Oldest Tour de France rider to retire at end of 2010 season
Christophe Moreau organised a mini press conference with less than ten reporters attending to announce the end of his career when his contract with Caisse d'Epargne finishes at the end of this year.
"After sixteen years as a pro, with good and bad moments, I've decided to retire very officially," Moreau said in the presence of his wife and two children. At the age of 39, he's the oldest rider at this year's Tour de France as he was born five months before Lance Armstrong and Jens Voigt.
Armstrong's crashes during stage 8 have influenced his decision. The day before, he was still hoping that Caisse d'Epargne's team manager Eusebio Unzue would tell him he has found another sponsor and would offer him another contract. "Nobody can be sure to avoid a catastrophe, I wouldn't like to be forced to retire after a crash like Armstrong had yesterday," Moreau said. "I've always ridden my bike for being at the front of the race. During the coming two weeks, I'll look for a last emotion at the Tour."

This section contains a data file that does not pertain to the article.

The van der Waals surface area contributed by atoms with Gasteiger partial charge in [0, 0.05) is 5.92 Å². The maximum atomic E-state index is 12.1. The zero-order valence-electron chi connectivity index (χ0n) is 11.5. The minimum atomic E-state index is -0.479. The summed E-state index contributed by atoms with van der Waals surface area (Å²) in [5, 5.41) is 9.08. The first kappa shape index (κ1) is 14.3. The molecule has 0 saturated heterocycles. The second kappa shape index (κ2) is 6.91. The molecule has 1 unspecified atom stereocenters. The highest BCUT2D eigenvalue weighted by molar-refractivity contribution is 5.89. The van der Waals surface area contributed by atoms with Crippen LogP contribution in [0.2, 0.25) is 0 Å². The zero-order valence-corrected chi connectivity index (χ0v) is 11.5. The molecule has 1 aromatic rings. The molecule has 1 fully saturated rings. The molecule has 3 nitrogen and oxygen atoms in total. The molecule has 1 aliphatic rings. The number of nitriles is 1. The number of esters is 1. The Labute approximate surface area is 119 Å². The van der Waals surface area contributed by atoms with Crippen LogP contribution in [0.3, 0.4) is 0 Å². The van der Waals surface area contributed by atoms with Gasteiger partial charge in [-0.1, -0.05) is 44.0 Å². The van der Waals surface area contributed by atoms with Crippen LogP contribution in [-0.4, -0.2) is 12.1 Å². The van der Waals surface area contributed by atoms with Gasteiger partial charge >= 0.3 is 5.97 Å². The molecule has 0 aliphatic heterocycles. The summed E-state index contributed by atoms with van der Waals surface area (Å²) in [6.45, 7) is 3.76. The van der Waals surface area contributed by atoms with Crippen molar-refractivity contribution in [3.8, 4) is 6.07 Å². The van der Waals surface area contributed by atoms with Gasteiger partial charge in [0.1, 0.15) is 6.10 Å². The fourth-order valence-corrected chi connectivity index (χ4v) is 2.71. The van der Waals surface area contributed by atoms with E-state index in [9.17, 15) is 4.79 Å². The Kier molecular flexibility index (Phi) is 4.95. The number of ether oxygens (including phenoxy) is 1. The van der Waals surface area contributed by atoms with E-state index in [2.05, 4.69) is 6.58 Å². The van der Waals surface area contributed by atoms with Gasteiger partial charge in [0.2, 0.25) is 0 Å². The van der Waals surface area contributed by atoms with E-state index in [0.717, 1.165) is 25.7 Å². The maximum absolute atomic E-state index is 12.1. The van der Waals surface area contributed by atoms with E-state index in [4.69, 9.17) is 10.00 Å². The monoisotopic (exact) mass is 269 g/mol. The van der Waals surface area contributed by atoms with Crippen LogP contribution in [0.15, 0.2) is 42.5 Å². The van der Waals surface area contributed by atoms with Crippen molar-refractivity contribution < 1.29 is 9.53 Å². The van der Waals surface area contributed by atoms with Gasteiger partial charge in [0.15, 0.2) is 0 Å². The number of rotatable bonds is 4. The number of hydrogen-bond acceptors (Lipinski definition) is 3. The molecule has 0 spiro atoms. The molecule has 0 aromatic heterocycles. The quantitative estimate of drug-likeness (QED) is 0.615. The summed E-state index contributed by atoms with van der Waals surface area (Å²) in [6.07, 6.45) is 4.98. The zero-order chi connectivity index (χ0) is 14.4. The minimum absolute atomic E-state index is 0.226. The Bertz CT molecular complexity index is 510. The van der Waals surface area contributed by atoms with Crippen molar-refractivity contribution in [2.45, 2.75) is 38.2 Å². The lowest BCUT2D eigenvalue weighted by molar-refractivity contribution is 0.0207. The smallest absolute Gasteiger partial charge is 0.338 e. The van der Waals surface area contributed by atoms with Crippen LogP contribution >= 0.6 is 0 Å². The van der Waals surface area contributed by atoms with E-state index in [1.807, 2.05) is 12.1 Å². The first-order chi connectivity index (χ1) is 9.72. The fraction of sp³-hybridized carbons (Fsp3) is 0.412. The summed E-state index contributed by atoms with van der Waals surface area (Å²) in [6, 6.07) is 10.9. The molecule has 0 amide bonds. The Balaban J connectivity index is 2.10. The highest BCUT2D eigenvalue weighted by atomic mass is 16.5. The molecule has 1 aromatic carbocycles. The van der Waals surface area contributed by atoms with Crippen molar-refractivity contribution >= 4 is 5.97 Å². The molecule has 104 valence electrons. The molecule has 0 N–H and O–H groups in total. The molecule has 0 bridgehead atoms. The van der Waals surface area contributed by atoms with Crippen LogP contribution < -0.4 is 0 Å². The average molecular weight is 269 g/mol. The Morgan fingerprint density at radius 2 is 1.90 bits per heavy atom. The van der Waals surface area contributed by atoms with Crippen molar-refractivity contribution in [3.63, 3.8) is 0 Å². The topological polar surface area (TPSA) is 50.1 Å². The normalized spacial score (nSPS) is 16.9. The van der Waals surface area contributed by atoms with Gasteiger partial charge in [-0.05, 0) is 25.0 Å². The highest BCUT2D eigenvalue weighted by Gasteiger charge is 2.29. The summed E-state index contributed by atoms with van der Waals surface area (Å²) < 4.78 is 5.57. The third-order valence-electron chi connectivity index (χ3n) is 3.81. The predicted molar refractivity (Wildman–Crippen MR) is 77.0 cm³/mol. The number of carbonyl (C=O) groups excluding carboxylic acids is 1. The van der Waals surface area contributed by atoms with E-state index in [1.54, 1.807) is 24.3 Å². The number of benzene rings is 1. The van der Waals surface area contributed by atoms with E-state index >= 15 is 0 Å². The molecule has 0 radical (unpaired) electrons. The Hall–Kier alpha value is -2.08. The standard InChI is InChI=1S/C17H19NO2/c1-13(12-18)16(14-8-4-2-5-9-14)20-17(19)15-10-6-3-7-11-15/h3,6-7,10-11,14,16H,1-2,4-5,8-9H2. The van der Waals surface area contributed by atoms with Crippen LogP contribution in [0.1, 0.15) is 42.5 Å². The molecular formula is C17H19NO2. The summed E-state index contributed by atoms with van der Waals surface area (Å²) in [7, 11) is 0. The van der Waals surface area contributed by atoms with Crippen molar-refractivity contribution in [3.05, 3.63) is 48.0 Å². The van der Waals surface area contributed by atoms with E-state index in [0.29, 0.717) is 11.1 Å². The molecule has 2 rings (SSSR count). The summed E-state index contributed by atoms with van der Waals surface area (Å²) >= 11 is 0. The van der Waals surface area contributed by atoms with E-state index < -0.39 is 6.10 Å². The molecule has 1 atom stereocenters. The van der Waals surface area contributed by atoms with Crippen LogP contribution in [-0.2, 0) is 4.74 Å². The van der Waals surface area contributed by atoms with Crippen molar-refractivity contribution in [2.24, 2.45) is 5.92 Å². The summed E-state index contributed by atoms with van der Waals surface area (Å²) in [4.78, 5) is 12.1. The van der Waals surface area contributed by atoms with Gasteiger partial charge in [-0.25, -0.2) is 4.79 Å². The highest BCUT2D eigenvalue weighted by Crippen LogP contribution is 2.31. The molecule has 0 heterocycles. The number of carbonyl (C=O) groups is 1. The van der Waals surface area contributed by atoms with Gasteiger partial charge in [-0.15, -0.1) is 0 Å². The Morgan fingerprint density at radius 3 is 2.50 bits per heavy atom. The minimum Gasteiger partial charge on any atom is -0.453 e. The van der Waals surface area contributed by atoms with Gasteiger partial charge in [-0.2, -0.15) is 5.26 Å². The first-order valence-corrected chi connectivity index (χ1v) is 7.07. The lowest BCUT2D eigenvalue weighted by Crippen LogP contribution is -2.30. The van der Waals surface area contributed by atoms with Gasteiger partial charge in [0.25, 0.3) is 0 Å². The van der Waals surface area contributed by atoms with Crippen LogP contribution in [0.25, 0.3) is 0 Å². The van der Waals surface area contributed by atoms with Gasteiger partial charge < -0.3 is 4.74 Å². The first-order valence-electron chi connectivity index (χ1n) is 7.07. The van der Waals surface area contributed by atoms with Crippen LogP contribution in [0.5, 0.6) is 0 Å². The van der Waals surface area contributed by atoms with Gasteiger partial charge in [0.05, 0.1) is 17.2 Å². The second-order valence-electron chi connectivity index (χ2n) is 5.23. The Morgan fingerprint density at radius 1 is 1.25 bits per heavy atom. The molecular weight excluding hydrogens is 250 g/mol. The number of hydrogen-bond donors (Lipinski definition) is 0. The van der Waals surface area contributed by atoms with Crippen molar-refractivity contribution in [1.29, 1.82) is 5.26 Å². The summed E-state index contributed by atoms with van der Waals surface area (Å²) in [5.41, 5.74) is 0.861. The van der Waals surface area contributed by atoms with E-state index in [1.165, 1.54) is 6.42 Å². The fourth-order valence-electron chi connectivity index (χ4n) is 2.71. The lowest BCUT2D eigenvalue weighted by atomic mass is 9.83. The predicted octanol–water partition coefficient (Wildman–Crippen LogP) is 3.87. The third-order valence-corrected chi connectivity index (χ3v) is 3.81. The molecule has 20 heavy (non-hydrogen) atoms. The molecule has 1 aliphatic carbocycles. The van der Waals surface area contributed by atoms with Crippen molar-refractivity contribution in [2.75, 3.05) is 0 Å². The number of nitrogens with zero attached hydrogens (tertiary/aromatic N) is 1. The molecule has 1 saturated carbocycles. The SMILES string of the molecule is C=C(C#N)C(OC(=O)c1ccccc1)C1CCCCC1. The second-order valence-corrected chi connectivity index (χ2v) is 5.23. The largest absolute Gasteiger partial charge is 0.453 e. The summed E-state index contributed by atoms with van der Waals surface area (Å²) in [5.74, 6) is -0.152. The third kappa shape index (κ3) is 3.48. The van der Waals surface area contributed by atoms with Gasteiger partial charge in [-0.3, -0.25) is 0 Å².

Moreau started his career with Festina in 1995 and was a member of the infamous team which was kicked out of the 1998 Tour de France. He won the Dauphiné twice (2001 and 2006) and the prologue of the Tour de France in 2001.
"I'm turning the page," he said. But former double winner of the Tour de France, Laurent Fignon, was prompt to recall on the radio station Europe 1 that "he already said last year that it was his last Tour, so be careful of a possible change of mind!"
Moreau considered retiring at the end of his contract with Ag2r in 2007 and every year since. He ruled out the option of becoming a directeur sportif.
Back to top